[00:21:13] Amy Santee: [00:21:13] Yeah. So you mean generally speaking as like a user experience practitioner, researcher, person. Yeah. Oh yeah. There’s so much to learn with that and it really is about communicating it in a way that doesn’t come off as I know everything and you don’t know how to do anything. And it can come off in that way.

[00:21:30] And so yeah, what I have learned is people don’t always understand what qualitative research is. They don’t know what it’s for. They have a Numbers focused ideology that they make decisions based on. And so how can talking to 10 people about something, give us any useful information. So there’s, there is education to be done in that in that area that said, more qualitative research happens over time at companies and people are getting more exposure to it.

[00:22:00] So I think for some depends on the team in the company, but some people have access experienced that and they know what it is and they will automatically value it when you go to work with them. And he may still have to educate them on some things. Now something I wish I had thought of before is saying, Hey, qualitative research actually comes from the social sciences, like anthropology, sociology.

[00:22:24]There’s a big history and foundation of. Of this type of work. So tying it, telling the story of what qualitative research is for and what it does, and tying it back to things that will communicate to someone like, Oh, this isn’t just like bullshit that people are making up. Being able to talk about the validity of studies. And validity doesn’t just come from your the way you analyze data. Your validity in your study is, comes from the entire way that you set up a project. Are you answering, are you asking the right questions at the right time? Are you recruiting the right people to be participants in your study?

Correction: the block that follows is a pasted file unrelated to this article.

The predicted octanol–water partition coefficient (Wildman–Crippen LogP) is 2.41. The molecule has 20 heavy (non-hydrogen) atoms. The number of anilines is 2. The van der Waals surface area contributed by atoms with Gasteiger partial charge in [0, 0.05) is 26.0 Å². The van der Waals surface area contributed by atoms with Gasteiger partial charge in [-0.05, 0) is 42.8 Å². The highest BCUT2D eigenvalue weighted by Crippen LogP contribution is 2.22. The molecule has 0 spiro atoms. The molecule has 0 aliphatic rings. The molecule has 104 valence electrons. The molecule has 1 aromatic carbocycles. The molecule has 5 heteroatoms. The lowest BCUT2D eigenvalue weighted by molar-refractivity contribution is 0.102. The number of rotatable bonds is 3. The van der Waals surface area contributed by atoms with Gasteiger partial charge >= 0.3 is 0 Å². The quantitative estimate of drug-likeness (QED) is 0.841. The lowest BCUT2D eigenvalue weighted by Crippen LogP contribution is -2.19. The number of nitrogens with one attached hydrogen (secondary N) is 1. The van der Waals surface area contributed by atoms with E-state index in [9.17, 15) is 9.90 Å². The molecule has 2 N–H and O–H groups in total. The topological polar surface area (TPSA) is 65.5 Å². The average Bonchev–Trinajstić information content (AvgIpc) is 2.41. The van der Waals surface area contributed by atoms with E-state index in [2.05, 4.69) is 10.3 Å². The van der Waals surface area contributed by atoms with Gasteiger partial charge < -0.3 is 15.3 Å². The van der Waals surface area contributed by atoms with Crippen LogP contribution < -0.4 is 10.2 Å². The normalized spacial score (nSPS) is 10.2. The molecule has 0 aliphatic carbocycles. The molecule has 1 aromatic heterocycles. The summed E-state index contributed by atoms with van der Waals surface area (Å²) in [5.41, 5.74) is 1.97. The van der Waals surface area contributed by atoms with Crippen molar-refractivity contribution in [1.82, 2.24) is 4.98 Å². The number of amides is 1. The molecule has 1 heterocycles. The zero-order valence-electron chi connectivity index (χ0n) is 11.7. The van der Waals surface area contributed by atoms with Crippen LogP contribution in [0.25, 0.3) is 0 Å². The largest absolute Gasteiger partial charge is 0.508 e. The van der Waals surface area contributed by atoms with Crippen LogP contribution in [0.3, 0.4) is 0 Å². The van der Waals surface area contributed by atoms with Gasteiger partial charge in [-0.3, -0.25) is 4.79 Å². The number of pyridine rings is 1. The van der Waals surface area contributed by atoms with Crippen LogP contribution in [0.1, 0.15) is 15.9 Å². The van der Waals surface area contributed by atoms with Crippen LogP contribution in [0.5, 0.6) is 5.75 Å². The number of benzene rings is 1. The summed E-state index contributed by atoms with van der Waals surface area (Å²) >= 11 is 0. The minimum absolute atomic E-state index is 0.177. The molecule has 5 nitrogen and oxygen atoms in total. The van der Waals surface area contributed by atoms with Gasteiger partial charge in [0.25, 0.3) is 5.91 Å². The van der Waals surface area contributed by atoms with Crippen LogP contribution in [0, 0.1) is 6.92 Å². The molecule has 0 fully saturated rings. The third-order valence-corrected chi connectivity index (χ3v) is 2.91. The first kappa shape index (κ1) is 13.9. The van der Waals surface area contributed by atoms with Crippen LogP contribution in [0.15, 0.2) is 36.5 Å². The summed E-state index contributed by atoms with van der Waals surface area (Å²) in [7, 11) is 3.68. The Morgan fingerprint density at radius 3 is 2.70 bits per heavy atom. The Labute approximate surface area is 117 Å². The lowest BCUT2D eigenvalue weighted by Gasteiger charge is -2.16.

[00:23:01] And do they have the right kind of experience and perspective to speak from that adds a later layer of validity? Are you talking to the right. Amount of people that adds a layer of validity. Did you select the right methods? So there is a ton of validity baked into studies that. Are because they’re systematically designed.

[00:23:20] They’re not just a Willy nilly let’s interview people and summarize what they said. So there’s a method to this whole design. And so I think if we can keep that kind of stuff in mind, it gives us confidence in the work that we do. And when we need someone if we’re able to talk to them and explain to them and refer to companies that have huge research teams, 50 qualitative researchers at Google or Airbnb or, whatever the number might be.